In contractile bundles, the actin-bundling protein actinin separates each filament by 40nm. This increase in distance allows the motor protein myosin to interact with the filament, enabling deformation or contraction. In the first case, one end of myosin is bound to the plasma membrane while the other end walks towards the plus end of the actin filament. This pulls the membrane into a different shape relative to the cell cortex. For contraction, the myosin molecule is usually bound to two separate filaments and both ends simultaneously walk towards their filament's plus end, sliding the actin filaments over each other. This results in the shorterning, or contraction, of the actin bundle (but not the filament). This mechanism is responsible for muscle contraction and cytokinesis, the division of one cell into two.

Networks

Actin networks, along with their actin-binding protein, filamin , form the cells cortex. This underlies the plasma membrane and is responsible for the shape of the cell.


'"/>


(Date:8/20/2014)... few years, Virginia Tech,s Wu Feng has built upon ... the "Computing in the Cloud" program, and synergistically complemented ... award from the Air Force on "big computing" for ... the National Institutes of Health on "big data" for ... "parallel computing" aspects from each grant, he was able ...
(Date:8/20/2014)... new gene therapy developed by researchers at the University ... protect mice from a life-threatening heart condition caused by ... avenue," said Yi Lai, Ph.D., the leading author of ... School of Medicine,s Department of Molecular Microbiology and Immunology. ... this could lead to a treatment for people with ...
(Date:8/20/2014)... (PS1) absorbs light and its energy is finally ... biomass. Photovoltaic devices, mostly build from silicon based ... One approach for the development of cheaper and ... the isolated membrane protein complexes of photosynthesis. Prof. ... PS1 from thermophilic cyanobacteria that live in a ...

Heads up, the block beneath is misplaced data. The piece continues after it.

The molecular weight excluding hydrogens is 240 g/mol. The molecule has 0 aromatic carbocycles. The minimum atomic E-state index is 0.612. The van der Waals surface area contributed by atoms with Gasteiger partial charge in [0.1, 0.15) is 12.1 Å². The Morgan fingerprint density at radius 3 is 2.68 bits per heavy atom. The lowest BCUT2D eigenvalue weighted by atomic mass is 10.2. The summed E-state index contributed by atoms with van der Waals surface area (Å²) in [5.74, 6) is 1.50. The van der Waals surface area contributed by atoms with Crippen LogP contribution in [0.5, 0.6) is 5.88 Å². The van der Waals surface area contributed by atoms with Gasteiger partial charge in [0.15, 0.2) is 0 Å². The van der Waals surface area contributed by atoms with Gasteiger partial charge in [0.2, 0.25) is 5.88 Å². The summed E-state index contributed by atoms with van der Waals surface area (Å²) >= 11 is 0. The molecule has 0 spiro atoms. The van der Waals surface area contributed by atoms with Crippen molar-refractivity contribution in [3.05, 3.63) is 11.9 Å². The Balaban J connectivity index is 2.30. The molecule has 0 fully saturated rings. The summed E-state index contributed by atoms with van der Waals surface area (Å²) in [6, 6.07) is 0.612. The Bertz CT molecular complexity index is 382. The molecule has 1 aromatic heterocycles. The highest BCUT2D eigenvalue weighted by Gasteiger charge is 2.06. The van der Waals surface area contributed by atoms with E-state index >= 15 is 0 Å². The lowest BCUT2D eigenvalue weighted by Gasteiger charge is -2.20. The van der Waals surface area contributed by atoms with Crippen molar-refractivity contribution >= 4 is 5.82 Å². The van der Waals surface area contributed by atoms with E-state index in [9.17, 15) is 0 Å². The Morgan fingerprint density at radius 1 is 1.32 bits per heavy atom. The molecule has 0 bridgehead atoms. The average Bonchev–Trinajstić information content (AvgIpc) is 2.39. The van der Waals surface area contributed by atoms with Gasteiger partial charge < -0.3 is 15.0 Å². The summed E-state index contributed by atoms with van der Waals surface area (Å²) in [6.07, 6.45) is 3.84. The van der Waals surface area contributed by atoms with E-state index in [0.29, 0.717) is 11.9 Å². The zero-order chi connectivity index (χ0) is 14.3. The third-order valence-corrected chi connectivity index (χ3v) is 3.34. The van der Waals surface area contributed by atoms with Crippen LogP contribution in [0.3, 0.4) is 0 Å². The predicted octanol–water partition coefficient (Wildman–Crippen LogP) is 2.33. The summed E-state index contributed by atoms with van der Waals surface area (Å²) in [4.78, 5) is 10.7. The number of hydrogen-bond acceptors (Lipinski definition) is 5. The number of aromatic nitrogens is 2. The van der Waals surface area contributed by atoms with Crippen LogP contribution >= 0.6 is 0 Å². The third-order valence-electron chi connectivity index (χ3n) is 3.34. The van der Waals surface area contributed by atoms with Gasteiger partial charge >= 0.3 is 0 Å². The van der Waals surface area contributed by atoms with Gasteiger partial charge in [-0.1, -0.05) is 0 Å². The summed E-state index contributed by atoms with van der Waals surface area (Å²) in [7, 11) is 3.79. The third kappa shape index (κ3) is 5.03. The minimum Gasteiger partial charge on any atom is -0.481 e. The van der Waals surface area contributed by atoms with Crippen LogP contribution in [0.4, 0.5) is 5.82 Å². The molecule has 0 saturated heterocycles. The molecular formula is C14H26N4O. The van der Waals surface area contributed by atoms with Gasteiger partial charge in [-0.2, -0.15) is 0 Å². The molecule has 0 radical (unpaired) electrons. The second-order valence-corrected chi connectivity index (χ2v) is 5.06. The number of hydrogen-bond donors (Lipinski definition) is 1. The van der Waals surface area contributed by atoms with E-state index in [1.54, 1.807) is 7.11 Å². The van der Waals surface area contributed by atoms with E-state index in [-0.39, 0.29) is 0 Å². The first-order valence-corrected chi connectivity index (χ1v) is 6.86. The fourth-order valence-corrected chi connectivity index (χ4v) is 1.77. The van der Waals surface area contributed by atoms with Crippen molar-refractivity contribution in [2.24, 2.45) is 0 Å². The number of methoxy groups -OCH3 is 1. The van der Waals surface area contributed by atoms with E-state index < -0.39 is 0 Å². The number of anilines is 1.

Breaking Biology News(10 mins):The internet was delivered to the masses; parallel computing is not far behind 2The internet was delivered to the masses; parallel computing is not far behind 3The internet was delivered to the masses; parallel computing is not far behind 4Gene therapy protects mice from lethal heart condition, MU researchers find 2A semi-artificial leaf faster than 'natural' photosynthesis 2
... John Bell said QUT had worked with a Canberra-based company ... both windows and energy generators in houses or commercial buildings. ... significant difference to home and building owners energy costs and ... on onsold. Professor Bell said the glass was one ...
... dramatically reduce damage caused by strokes the UK National ... (10 April). Speaking at the conference in Edinburgh, ... explain how combining scaffold microparticles with neural stem cells ... temporary loss of blood supply to the brain which ...
... 9, 2008) A study published in the April ... suggests an association between high egg consumption and all-cause mortality, ... an explanation. The researchers, Djouss and Gaziano, analyzed data from ... a 20 year period. The fact is, healthy adults ...
Cached Biology News:Scientists ask whether microscaffolding can help stem cells rebuild brain after stroke damage 2Statement by the American Egg Board and Egg Nutrition Center on AJCN study on egg consumption 2
Other biology definitionOther Tags